01/31/01 - EGLIN AIR FORCE BASE, Fla. (AFPN) - Test teams successfully put the Joint Air-to-Surface Standoff Missile imaging infrared target seeker system through its paces recently, clearing another major hurdle toward it entering the nation's precision-guided munitions arsenal.
During a flight test, held at White Sands Missile Range, N.M., Maj. Wayne Opella, an F-16 Fighting Falcon pilot with the 46th Test Wing here, launched the JASSM about 15,000 feet up, cruising at about 500 mph. The weapon separated cleanly from the aircraft, deployed its wings and tail section, and ignited its engine at the proper altitude to begin a 70-mile dash toward the target array on the desert floor.
The JASSM is a 2,250-pound cruise missile which carries a 1,000-pound-class duel-purpose warhead. The warhead is capable of destroying soft and distributed surface targets or deeply buried, hardened structures.
It can fly in adverse weather, day or night, from standoff ranges well beyond enemy air defenses. The range is classified, but officials said it is beyond 200 nautical miles. Its stealth characteristics and on-board anti-jam countermeasure components make it virtually impossible to defend against, officials said.
During the recent flight, the cruise missile's GPS navigation system functioned flawlessly, recognizing three navigation way-points and completed necessary maneuvers to keep it on the pre-programmed mission attack plan, said Dale Bridges, JASSM systems program office technical director.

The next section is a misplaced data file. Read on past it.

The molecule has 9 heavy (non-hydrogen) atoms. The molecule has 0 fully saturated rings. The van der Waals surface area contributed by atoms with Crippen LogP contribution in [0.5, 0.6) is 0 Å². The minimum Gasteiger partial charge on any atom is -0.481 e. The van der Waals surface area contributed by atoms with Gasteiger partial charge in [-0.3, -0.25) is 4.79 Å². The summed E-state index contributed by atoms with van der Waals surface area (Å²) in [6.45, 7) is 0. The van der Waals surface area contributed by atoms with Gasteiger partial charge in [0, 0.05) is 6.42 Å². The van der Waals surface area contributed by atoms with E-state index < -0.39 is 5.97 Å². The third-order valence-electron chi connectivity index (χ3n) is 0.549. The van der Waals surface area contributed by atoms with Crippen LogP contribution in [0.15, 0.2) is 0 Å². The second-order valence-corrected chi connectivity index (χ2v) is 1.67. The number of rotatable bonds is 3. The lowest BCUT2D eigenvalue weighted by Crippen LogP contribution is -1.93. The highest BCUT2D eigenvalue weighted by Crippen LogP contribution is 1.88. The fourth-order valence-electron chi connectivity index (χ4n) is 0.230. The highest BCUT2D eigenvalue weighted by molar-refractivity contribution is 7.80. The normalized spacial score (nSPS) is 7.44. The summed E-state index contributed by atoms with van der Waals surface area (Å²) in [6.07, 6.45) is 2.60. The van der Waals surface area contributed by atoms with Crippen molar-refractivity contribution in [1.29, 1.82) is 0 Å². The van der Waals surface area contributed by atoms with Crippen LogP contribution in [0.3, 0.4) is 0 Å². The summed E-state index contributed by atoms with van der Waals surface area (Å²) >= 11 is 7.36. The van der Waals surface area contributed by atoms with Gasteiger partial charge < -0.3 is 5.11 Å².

As the JASSM approached its target, it performed a pitch-over maneuver and dived on the target at a 70-degree impact angle. The state-of-the-art infrared imaging seeker recognized the target scene and guided the weapon to a hit, according to Bridges.
The missile was not carrying a live warhead during this flight, but will in future flight tests.
Successfully completing this first JASSM development test establishes the viability of the seeker and mission planning software, and demonstrates JASSM's ability to fly to and hit the target, according to Terry Little, JASSM program director.
"Achieving these critical markers brings the program closer to a low-rate initial production decision and more importantly closer to having the missile in the user's inventory," Little said.
The Air Force originally planned to buy 2,400 JASSMs, but there are ongoing efforts to greatly increase that number. Current plans call for the missile to be carried on the F-16, B-1B Lancer, B-2 Spirit, and B-52 Stratofortress.
The Navy is participating in the JASSM development program and requires the missile be capable of being launched from the F/A-18 Hornet, but the Navy has not yet committed to buy JASSMs. Several allied nations have also expressed interest in purchasing the missile.
If the future tests are successful, a decision to enter JASSM into low-rate initial production is expected in late summer or early fall. Full-rate production is expected to begin in early 2003. (Courtesy of Air Force Materiel Command News Service)